Washington and Lee law professor Mark Drumbl has a new post at Justice in Conflict on the trial of Dominic Ongwen, child soldier in Uganda’s LRA. His post, titled “Shifting Narratives: Ongwen and Lubanga on the Effect of Child Soldiering,” examines the prosecution of Ongwen for various war crimes. Ongwen’s defense, ultimately unsuccessful, centered on the fact that he was abducted into the LRA as a child and should be excused because of the trauma he suffered at the hands of the LRA. From Prof. Drumbl’s post:
Reasonable minds can disagree as to whether the defense arguments have merit. The point of my commentary is not to revisit these arguments. Grounds for excluding responsibility may, moreover, be reassessed at trial where the burden on the prosecutor is higher than at the confirmation of charges stage. Nor is the point of my commentary to suggest how (and where) a Trial Chamber might hypothetically assess these arguments.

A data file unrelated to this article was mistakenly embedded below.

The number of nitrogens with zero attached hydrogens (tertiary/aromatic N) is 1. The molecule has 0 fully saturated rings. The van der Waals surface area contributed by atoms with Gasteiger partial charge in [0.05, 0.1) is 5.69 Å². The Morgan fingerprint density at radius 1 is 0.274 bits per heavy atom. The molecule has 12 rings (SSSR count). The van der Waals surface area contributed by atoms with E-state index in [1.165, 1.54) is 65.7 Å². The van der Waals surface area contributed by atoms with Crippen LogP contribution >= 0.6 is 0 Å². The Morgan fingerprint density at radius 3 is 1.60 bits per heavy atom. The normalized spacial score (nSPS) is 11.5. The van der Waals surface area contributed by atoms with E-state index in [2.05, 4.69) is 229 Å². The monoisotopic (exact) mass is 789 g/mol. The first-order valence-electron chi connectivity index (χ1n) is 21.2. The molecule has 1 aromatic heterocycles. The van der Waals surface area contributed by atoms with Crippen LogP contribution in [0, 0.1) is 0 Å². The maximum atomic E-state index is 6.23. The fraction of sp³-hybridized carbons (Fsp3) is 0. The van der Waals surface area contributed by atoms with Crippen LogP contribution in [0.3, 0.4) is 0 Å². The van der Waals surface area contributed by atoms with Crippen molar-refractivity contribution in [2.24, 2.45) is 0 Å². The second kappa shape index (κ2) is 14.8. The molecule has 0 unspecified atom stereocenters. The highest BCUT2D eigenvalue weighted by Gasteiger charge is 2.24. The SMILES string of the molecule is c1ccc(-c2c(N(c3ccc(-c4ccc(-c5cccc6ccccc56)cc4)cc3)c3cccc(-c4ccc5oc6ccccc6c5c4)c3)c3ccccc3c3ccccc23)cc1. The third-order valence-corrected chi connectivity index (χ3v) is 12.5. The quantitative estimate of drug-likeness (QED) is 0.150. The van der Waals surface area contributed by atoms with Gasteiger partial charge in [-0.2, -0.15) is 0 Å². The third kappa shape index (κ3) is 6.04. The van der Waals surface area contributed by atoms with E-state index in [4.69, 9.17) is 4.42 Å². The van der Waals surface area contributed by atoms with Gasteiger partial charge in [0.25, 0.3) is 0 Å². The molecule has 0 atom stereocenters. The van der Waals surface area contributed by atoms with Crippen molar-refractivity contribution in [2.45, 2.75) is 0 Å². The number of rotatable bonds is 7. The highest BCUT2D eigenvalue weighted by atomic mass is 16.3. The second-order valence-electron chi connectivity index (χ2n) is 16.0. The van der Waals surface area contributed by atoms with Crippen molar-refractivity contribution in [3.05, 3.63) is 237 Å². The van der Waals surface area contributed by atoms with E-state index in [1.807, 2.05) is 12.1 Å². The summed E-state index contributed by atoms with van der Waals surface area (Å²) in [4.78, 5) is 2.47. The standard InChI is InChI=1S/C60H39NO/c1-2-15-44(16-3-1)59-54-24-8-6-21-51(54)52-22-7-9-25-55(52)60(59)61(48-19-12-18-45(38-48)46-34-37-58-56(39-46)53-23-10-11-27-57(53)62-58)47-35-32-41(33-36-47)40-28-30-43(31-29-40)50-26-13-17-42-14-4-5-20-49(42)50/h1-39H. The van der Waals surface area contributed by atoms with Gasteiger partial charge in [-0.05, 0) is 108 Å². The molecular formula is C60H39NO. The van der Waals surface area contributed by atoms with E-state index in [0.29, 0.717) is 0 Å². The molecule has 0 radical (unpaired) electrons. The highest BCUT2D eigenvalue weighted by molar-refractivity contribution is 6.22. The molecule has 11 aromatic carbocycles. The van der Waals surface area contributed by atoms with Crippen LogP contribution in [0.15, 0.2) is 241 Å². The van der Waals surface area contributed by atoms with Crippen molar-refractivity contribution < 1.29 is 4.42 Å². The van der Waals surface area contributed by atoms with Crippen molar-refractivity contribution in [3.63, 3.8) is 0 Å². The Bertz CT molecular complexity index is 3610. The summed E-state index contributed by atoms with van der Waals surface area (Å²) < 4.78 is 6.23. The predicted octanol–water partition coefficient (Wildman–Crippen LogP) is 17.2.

Instead, my point is to emphasize that international criminal law should proceed in consistent and predictable ways. Here, PTC II slipped. Its understanding of the agency of actual and former child soldiers in Ongwen departs from the understanding previously deployed by the Lubanga Trial and Appeals Chambers, in particular in the sentencing judgments.